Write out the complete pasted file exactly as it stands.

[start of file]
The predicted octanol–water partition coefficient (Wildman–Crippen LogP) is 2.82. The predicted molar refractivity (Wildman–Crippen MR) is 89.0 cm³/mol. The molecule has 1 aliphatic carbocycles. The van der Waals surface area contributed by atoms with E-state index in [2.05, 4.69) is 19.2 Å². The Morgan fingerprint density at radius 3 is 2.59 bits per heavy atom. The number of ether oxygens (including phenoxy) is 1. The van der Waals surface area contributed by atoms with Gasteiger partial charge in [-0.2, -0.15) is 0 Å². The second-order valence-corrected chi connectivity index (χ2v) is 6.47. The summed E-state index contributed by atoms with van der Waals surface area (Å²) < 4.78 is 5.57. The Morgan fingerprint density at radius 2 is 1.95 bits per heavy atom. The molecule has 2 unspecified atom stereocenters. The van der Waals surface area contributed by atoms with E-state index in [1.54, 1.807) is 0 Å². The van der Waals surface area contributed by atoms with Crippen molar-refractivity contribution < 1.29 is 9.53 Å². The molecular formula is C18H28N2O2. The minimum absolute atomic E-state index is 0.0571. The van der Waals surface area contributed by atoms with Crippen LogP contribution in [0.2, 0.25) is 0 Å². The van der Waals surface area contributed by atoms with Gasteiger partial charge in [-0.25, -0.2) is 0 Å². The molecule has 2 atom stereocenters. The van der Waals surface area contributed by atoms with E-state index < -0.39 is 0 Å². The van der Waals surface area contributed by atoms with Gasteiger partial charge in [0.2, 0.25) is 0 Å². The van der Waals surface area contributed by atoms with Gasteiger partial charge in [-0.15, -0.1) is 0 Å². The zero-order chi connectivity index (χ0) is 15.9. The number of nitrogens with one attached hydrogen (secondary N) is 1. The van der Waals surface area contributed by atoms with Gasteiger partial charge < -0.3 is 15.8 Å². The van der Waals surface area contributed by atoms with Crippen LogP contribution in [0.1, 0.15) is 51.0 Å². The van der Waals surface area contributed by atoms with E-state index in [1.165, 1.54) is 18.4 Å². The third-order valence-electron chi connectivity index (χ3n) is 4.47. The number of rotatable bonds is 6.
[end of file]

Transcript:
The predicted octanol–water partition coefficient (Wildman–Crippen LogP) is 2.82. The predicted molar refractivity (Wildman–Crippen MR) is 89.0 cm³/mol. The molecule has 1 aliphatic carbocycles. The van der Waals surface area contributed by atoms with E-state index in [2.05, 4.69) is 19.2 Å². The Morgan fingerprint density at radius 3 is 2.59 bits per heavy atom. The number of ether oxygens (including phenoxy) is 1. The van der Waals surface area contributed by atoms with Gasteiger partial charge in [-0.2, -0.15) is 0 Å². The second-order valence-corrected chi connectivity index (χ2v) is 6.47. The summed E-state index contributed by atoms with van der Waals surface area (Å²) < 4.78 is 5.57. The Morgan fingerprint density at radius 2 is 1.95 bits per heavy atom. The molecule has 2 unspecified atom stereocenters. The van der Waals surface area contributed by atoms with E-state index in [1.54, 1.807) is 0 Å². The van der Waals surface area contributed by atoms with Crippen molar-refractivity contribution < 1.29 is 9.53 Å². The molecular formula is C18H28N2O2. The minimum absolute atomic E-state index is 0.0571. The van der Waals surface area contributed by atoms with Crippen LogP contribution in [0.2, 0.25) is 0 Å². The van der Waals surface area contributed by atoms with Gasteiger partial charge in [-0.25, -0.2) is 0 Å². The molecule has 2 atom stereocenters. The van der Waals surface area contributed by atoms with E-state index < -0.39 is 0 Å². The van der Waals surface area contributed by atoms with Gasteiger partial charge in [0.2, 0.25) is 0 Å². The van der Waals surface area contributed by atoms with Gasteiger partial charge in [-0.15, -0.1) is 0 Å². The zero-order chi connectivity index (χ0) is 15.9. The number of nitrogens with one attached hydrogen (secondary N) is 1. The van der Waals surface area contributed by atoms with Gasteiger partial charge < -0.3 is 15.8 Å². The van der Waals surface area contributed by atoms with Crippen LogP contribution in [0.1, 0.15) is 51.0 Å². The van der Waals surface area contributed by atoms with E-state index in [1.165, 1.54) is 18.4 Å². The third-order valence-electron chi connectivity index (χ3n) is 4.47. The number of rotatable bonds is 6.